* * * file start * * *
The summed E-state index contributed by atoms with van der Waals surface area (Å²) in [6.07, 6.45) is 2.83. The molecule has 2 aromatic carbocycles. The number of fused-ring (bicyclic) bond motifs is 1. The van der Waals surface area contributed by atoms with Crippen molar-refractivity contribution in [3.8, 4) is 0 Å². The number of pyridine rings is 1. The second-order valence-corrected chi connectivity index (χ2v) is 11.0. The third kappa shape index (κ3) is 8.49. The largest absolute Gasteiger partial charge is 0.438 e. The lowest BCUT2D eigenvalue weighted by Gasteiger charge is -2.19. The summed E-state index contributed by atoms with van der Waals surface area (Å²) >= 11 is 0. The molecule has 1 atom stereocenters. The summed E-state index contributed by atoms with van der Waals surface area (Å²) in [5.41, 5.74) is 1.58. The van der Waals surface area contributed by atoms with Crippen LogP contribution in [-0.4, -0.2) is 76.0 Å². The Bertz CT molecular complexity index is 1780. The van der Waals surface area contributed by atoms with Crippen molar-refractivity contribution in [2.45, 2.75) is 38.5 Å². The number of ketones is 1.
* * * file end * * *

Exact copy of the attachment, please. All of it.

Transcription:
The summed E-state index contributed by atoms with van der Waals surface area (Å²) in [6.07, 6.45) is 2.83. The molecule has 2 aromatic carbocycles. The number of fused-ring (bicyclic) bond motifs is 1. The van der Waals surface area contributed by atoms with Crippen molar-refractivity contribution in [3.8, 4) is 0 Å². The number of pyridine rings is 1. The second-order valence-corrected chi connectivity index (χ2v) is 11.0. The third kappa shape index (κ3) is 8.49. The largest absolute Gasteiger partial charge is 0.438 e. The lowest BCUT2D eigenvalue weighted by Gasteiger charge is -2.19. The summed E-state index contributed by atoms with van der Waals surface area (Å²) >= 11 is 0. The molecule has 1 atom stereocenters. The summed E-state index contributed by atoms with van der Waals surface area (Å²) in [5.41, 5.74) is 1.58. The van der Waals surface area contributed by atoms with Crippen LogP contribution in [-0.4, -0.2) is 76.0 Å². The Bertz CT molecular complexity index is 1780. The van der Waals surface area contributed by atoms with Crippen molar-refractivity contribution in [2.45, 2.75) is 38.5 Å². The number of ketones is 1.